First, thank you for the full proof of the naturals vs. reals case.
Diagonalization is classically applied to show that the reals are bigger than the natural numbers, but the diagonalization argument also works to take any infinite set and construct a set of larger cardinality (namely the power set).
As for the Diagonalization and God section, this is a valid philosophical argument and has citations to back it up.Foxtrot 22:14, 14 June 2008 (EDT)
- Okay I might leave the philisophical point, but where is the axiom of choice used in that proof? DanielB 22:17, 14 June 2008 (EDT)
- You had to enumerate all the decimal representations of the reals (i.e. well-order them by the natural numbers). There is no natural way to do this without the axiom of choice. Foxtrot 22:25, 14 June 2008 (EDT)
- And that is why the contradiction occurs, because there is no way of ordering the without the axiom of choice, you assume you can and watch it fail. DanielB 22:30, 14 June 2008 (EDT)
- Okay I am starting to see the problem here, the well-order theorem is dependent on the axiom of choice. However countable sets are well ordered. DanielB 22:37, 14 June 2008 (EDT)
- Got edit-blocked twice here. We're both replying quickly :-) Basically there is no natural way of enumerating [0,1] like with the rational numbers. Even if you assume the reals are countable (as we are doing in the proof), you still have countably many decimal numbers that need to be enumerated by the natural numbers. There is a natural way to do this for the integers--alternate 0, 1, -1, 2, etc.--and there's also a way for the rational numbers using the fact that each one is natural number divided by natural number. However with the reals, not even the Archimedean property is enough to help you. You can't say: First decimal is 0, next decimal number is what? The least real number we haven't enumerated yet? But there doesn't have to be a least one, even if the reals are countable (there is not even a least rational number bigger than zero, which is why you have to do this trickery with the enumeration of the rationals). The enumeration of the decimal numbers is where you need choice. Admittedly, you don't need full choice since the set is assumedly countable, so I've fixed the entry to reflect that it's countable choice you use. Foxtrot 22:45, 14 June 2008 (EDT)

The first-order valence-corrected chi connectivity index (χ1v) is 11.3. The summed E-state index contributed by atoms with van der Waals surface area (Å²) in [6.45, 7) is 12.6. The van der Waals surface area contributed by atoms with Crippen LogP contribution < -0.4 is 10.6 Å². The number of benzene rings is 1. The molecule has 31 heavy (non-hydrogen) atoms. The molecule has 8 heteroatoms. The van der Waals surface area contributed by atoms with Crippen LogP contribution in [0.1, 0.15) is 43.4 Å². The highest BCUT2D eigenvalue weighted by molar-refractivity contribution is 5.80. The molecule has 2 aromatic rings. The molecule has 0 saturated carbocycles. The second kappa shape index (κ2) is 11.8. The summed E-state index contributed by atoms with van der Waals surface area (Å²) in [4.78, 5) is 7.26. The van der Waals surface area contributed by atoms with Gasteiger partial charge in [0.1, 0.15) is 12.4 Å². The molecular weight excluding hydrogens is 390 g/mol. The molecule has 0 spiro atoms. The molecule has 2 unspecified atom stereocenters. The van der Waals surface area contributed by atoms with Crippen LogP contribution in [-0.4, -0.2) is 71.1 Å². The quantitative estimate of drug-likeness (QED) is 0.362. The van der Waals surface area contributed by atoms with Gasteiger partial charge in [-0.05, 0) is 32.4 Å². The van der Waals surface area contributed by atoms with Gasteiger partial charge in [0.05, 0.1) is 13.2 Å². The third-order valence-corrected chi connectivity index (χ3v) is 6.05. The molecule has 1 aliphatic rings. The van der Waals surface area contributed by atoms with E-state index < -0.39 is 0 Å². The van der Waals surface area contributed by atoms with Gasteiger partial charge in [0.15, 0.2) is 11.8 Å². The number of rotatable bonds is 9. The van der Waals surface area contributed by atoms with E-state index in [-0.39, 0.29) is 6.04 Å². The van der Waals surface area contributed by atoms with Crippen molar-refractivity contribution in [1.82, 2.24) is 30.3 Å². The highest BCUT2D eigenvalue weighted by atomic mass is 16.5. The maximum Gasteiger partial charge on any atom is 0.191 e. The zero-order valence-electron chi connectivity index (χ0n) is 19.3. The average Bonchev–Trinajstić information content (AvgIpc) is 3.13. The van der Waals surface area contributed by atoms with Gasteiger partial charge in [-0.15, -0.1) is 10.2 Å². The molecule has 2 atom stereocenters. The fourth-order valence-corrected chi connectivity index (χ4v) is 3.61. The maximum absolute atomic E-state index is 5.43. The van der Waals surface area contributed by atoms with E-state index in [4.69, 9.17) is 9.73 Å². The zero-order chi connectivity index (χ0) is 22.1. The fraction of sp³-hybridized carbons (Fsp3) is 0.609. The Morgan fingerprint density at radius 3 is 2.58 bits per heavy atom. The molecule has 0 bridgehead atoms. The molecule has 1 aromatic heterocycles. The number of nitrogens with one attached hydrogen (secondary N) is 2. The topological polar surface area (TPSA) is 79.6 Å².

- Foxtrot you seem to be missing the essential part of the proof in that it is a proof by contaradiction. If a set is countable then it can be well ordered without using the axiom of choice. I have assumed it is countable and then created an arbritrary ordering assuming I could. I then found an number that was not in my well ordered list. Why? Because they are uncountable and you can't do this, hence a contradiction occurs and so we have proved that the numbers between [0,1] are uncountable. If you use the axiom of choice then my number would be on the list somewhere and the proof fails. DanielB 22:52, 14 June 2008 (EDT)
- Right, I think I got hung up on the reflexive instinct "enumerate implies use of Axiom of Choice", but since the set is assumed to be countable you don't need to worry about. I settle my objections. Foxtrot 00:26, 15 June 2008 (EDT)
- That's fine it is always important to double check these things so we can get them right. DanielB 19:17, 15 June 2008 (EDT)